A. Money market funds are mutual funds that invest in debt securities with short maturities and minimal credit risk. Their prices reflect the net asset value (NAV), which is the total value of all the securities in the portfolio divided by the number of shares outstanding.
If you understand the 3 different types of the money market funds, you will see if money market funds could lose money or not.
1. Treasury and government money market mutual funds
An example:Fidelity Government Money Market Fund (SPAXX), it invests in the highest-quality, lowest-risk securities issued by the US government and repurchase agreements collateralized by government securities. Treasury and government funds are designed to maintain a stable NAV of $1.00 and they do not place restrictions on investors' ability to access their money in the funds. Government money market funds are open to both retail and institutional investors.
2. Prime funds
An example, Fidelity Money Market Fund (SPRXX), it also offers $1.00 NAVs, but it differs from government funds in that they may invest in more types of securities (e.g. short-term instruments issued by corporations, such as commercial paper and certificates of deposit) and may restrict the ability of investors to access their money in times of severe market stress, either by charging fees to redeem shares or by imposing restrictions on redemptions known as gates.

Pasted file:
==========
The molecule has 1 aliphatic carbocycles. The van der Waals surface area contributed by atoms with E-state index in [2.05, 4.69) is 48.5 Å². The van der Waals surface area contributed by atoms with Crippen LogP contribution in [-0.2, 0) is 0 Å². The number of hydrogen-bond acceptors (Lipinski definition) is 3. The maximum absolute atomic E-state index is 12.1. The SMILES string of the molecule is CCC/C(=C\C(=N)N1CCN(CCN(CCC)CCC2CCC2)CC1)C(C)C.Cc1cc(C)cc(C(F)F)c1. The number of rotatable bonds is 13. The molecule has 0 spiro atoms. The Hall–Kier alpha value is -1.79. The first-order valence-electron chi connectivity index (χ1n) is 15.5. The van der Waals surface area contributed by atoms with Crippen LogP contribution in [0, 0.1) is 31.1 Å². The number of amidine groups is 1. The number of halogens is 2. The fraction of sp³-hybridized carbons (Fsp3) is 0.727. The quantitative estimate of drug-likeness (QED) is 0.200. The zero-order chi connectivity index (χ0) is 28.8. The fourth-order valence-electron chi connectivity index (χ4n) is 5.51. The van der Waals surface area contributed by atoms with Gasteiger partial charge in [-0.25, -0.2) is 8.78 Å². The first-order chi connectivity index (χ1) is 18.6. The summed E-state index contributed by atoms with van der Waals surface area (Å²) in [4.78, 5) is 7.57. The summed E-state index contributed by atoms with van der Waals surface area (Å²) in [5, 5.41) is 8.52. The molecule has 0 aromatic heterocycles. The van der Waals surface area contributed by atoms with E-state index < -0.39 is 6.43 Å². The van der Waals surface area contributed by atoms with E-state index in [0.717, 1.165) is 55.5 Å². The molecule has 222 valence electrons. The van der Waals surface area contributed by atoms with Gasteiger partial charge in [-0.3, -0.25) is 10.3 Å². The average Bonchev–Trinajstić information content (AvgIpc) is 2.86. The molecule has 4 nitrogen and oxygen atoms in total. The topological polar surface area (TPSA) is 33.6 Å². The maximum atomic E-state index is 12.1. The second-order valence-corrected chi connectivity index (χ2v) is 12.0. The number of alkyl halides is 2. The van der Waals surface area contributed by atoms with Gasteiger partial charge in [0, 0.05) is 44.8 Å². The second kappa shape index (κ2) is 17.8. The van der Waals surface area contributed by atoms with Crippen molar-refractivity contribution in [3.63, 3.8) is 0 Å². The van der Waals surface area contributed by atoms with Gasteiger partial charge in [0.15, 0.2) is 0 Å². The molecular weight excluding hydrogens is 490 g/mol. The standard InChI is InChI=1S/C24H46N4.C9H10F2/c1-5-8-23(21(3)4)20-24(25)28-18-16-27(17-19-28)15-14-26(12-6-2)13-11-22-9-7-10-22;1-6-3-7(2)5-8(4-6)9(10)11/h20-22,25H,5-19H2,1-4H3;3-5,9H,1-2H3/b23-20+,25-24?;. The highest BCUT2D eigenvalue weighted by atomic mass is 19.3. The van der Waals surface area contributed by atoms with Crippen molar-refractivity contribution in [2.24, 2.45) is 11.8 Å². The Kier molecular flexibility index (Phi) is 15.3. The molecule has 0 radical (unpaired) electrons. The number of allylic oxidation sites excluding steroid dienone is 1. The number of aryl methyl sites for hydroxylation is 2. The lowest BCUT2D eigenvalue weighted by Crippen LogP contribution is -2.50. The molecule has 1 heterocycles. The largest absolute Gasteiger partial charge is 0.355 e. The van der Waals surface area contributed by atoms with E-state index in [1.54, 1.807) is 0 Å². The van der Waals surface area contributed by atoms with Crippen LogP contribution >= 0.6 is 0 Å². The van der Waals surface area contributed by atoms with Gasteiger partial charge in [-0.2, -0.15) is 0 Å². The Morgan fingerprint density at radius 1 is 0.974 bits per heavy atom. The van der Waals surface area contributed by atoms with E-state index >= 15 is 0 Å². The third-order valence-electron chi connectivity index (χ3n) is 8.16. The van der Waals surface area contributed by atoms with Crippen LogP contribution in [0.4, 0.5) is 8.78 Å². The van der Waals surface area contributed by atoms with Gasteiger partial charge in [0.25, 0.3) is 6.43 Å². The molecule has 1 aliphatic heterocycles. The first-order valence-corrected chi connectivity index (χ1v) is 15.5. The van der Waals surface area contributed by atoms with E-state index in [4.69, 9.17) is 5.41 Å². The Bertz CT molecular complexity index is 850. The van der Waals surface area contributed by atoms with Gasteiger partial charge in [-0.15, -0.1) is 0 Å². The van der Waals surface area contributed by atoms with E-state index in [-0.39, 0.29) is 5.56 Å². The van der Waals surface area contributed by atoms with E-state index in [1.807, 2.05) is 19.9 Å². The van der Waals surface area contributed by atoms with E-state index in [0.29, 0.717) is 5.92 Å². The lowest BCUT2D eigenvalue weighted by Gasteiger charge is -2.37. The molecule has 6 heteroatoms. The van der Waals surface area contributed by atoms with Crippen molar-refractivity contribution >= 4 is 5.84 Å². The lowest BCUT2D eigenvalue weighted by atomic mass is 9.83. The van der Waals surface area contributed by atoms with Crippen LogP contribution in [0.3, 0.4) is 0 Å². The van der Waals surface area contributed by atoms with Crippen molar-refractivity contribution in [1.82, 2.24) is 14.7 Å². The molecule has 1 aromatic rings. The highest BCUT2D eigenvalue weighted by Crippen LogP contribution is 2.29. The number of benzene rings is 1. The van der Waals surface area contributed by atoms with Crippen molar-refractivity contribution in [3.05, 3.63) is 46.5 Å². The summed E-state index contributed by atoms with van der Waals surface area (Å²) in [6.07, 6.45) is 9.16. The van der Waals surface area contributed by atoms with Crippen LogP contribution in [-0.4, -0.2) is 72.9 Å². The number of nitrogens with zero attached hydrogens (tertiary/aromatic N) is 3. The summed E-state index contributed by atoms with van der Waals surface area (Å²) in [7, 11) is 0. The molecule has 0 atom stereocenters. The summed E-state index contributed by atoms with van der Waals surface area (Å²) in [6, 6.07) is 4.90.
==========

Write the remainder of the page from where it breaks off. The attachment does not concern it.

Institutional investors with significant assets may invest in institutional prime money market funds, like Fidelity Investments Money Market Prime Reserves Portfolio—Class I (FDPXX). These funds also may restrict redemptions in times of stress by using liquidity-triggered fees or gates. They differ, however, in that their NAVs do not remain stable at $1.00, but instead may "float" slightly around $1.00.)
3. Municipal money market funds
An example, Fidelity Municipal Money Market Fund (FTEXX), it invests in short-term securities issued by state and local governments are similar to retail prime funds in that they also offer stable $1.00 NAVs but can restrict investors' access to cash during extreme market conditions.
For all these types of funds, the Fed's support of the short-term markets will help to maintain the highly liquid nature of money market funds. Money market fund yields are likely to trend lower following the recent interest rate cut. Yields on money market funds tend to follow short-term rates set by the Fed, although typically with a lag.